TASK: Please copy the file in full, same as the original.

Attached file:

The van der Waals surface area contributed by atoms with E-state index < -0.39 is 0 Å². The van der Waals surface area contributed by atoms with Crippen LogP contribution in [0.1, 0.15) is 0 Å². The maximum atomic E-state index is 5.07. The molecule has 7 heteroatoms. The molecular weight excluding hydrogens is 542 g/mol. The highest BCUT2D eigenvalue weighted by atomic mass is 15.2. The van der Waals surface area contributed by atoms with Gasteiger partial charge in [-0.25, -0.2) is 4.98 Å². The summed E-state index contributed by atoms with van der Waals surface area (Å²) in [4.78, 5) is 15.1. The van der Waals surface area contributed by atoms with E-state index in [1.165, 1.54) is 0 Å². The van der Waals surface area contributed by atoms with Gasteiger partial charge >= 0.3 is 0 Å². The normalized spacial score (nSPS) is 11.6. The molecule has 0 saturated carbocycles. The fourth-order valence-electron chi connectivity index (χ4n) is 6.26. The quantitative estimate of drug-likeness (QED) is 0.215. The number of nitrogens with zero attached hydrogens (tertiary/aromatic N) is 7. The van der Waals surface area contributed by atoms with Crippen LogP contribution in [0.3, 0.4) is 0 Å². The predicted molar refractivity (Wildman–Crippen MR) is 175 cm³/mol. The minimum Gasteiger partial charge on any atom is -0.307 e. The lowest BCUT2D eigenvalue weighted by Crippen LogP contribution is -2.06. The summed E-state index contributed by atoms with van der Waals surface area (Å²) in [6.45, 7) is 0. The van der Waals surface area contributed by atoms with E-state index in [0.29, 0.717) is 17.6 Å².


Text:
The van der Waals surface area contributed by atoms with E-state index < -0.39 is 0 Å². The van der Waals surface area contributed by atoms with Crippen LogP contribution in [0.1, 0.15) is 0 Å². The maximum atomic E-state index is 5.07. The molecule has 7 heteroatoms. The molecular weight excluding hydrogens is 542 g/mol. The highest BCUT2D eigenvalue weighted by atomic mass is 15.2. The van der Waals surface area contributed by atoms with Gasteiger partial charge in [-0.25, -0.2) is 4.98 Å². The summed E-state index contributed by atoms with van der Waals surface area (Å²) in [4.78, 5) is 15.1. The van der Waals surface area contributed by atoms with E-state index in [1.165, 1.54) is 0 Å². The van der Waals surface area contributed by atoms with Gasteiger partial charge >= 0.3 is 0 Å². The normalized spacial score (nSPS) is 11.6. The molecule has 0 saturated carbocycles. The fourth-order valence-electron chi connectivity index (χ4n) is 6.26. The quantitative estimate of drug-likeness (QED) is 0.215. The number of nitrogens with zero attached hydrogens (tertiary/aromatic N) is 7. The van der Waals surface area contributed by atoms with Crippen LogP contribution in [0.3, 0.4) is 0 Å². The predicted molar refractivity (Wildman–Crippen MR) is 175 cm³/mol. The minimum Gasteiger partial charge on any atom is -0.307 e. The lowest BCUT2D eigenvalue weighted by Crippen LogP contribution is -2.06. The summed E-state index contributed by atoms with van der Waals surface area (Å²) in [6.45, 7) is 0. The van der Waals surface area contributed by atoms with E-state index in [0.29, 0.717) is 17.6 Å².